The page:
IV. IN AN EAGERNESS TO GIVE EXPRESSION TO OPINIONS. "I am full of matter, the spirit within me constraineth me," etc.
V. IN A PRESUMPTION OF FREEDOM FROM PREJUDICE. "I know not to give flattering titles." Thus speaks youth in a confidence which is so often the effect of ignorance and inexperience. The true attitude for youth is
(1) lowliness and humility;
(4) reverent regard for age and for the counsels of experience.—R.G.
HOMILIES BY W.F. ADENEY
Silence after the storm.
The three friends first comforted Job with seven days of silence (Job 2:13). They relapse into silence after their painful controversy with the suffering man. We feel a sense of relief, and breathe freely now that their dogmatic delusions are done with, and we have silence after the storm.
I. IT IS WISE TO KNOW WHEN TO BE SILENT. We cannot attribute much of this wisdom to the three friends. They would have been more commendable if they had practised it throughout. Still, they were not wholly senseless and heartless. They were able to perceive at length that no more words of theirs would help their case. Part of the art of speaking is to perceive the time for ceasing to speak. It is difficult for many people to come to an end of their words. Let us note some of the times for silencing our speech.
1. When we have no more to say. A man should only speak because he has something to say, never because he has to say something.
2. When our words are not heard. If we speak to heedless ears we waste our breath. It is vain to pour out words that our auditors cannot or will not drink in.
3. When our words are not accepted. If we cannot persuade men by what we say, we shall not do so by mere reiteration. We may find that no words will move our hearers; then further words are wasted on them. If we are altogether out of sympathy with our audience we cannot benefit them by adding words to words.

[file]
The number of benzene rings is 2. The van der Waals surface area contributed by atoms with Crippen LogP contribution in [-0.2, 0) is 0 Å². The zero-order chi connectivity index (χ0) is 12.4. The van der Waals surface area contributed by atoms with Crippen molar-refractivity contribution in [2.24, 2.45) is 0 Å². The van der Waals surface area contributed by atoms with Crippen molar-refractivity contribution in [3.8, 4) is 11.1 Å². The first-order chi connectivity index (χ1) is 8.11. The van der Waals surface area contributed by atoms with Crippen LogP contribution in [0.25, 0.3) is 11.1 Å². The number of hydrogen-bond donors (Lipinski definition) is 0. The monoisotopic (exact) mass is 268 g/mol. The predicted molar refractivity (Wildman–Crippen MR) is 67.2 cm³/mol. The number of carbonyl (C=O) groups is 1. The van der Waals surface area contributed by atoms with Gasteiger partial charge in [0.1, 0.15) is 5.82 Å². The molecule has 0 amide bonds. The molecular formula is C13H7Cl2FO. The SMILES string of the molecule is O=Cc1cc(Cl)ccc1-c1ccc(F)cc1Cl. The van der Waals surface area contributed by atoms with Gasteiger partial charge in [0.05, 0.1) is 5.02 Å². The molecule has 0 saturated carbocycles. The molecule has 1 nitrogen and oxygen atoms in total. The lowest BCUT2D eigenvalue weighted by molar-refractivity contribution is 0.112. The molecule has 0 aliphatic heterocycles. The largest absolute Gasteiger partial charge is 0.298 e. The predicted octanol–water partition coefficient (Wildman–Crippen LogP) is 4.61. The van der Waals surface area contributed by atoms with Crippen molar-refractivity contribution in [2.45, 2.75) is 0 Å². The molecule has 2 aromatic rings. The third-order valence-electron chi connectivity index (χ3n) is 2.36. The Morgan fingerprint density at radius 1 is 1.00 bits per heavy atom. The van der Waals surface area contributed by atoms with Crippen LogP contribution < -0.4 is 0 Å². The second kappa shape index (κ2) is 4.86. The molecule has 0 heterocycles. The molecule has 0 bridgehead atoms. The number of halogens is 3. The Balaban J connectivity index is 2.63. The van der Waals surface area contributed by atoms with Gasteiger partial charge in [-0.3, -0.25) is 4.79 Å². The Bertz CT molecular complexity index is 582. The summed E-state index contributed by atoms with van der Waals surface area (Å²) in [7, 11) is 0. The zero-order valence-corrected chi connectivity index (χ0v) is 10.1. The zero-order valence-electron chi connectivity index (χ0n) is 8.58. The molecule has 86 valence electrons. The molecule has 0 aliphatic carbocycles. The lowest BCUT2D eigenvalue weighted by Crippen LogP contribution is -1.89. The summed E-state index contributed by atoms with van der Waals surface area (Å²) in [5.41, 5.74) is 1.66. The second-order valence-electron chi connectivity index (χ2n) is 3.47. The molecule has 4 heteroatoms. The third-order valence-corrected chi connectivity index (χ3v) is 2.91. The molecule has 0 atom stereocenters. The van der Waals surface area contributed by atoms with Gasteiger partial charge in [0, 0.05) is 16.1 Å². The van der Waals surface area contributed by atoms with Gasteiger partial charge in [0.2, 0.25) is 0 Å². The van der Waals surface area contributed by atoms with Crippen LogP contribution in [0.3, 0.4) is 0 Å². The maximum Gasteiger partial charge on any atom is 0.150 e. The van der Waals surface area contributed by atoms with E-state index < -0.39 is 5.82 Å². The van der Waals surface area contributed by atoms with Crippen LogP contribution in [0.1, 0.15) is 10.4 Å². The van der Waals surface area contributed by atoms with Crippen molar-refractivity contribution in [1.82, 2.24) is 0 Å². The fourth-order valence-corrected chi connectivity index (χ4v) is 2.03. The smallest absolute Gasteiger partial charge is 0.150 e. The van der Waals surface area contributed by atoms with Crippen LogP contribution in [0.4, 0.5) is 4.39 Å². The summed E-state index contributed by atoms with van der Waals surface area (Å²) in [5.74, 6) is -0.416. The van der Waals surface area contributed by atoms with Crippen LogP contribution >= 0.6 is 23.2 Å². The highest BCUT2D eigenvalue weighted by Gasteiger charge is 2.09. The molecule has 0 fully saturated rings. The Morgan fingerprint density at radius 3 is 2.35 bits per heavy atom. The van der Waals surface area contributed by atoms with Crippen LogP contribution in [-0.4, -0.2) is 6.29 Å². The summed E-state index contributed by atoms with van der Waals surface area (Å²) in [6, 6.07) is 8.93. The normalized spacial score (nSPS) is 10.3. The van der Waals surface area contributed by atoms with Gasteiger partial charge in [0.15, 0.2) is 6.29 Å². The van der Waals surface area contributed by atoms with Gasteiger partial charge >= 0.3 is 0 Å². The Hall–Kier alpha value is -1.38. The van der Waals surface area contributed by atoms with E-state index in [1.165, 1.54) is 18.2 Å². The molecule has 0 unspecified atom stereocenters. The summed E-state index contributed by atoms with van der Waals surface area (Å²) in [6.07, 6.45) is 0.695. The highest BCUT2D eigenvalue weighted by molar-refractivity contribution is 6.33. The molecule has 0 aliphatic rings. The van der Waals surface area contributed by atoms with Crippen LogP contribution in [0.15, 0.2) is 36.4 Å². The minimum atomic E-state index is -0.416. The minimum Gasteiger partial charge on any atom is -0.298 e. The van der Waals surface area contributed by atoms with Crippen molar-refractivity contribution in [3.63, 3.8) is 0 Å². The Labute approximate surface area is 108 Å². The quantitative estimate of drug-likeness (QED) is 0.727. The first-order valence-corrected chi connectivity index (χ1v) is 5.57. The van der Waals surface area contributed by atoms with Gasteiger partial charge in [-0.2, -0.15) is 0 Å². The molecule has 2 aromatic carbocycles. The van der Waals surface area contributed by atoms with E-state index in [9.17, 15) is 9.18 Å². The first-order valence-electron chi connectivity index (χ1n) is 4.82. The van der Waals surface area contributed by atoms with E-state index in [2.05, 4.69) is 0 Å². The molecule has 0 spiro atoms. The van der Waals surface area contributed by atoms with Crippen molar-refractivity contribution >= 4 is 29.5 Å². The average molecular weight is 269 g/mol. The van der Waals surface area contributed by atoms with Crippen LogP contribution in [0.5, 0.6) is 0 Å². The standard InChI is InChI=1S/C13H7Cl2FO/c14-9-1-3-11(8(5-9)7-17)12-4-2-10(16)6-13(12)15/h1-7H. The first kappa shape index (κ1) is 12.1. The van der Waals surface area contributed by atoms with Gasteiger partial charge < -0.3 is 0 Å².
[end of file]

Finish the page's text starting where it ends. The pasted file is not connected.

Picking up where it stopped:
4. When the time for action has arrived. It will not be wise for the general to be haranguing his men when the enemy are already in the field. Words have their place; but this is not to usurp the place of deeds.
5. When another should be heard. Elihu has been waiting patiently while the old men have been talking. Now his time has come. Talkative people are tempted to be selfish. St. Paul ordered that when many wished to speak in the Church at Corinth each should have his turn, one giving place to another (1 Corinthians 14:30).
II. SILENCE IS MOST VALUABLE WHEN IT FOLLOWS A STORM. This second silence has not the beauty of the first silence of sympathy. But it has a deeper significance in some respects.
1. It is a relief from distressful controversy. It is painful to be perpetually arguing with our friends. When the controversy rises to angry words the best thing is to break it off and relapse into silence.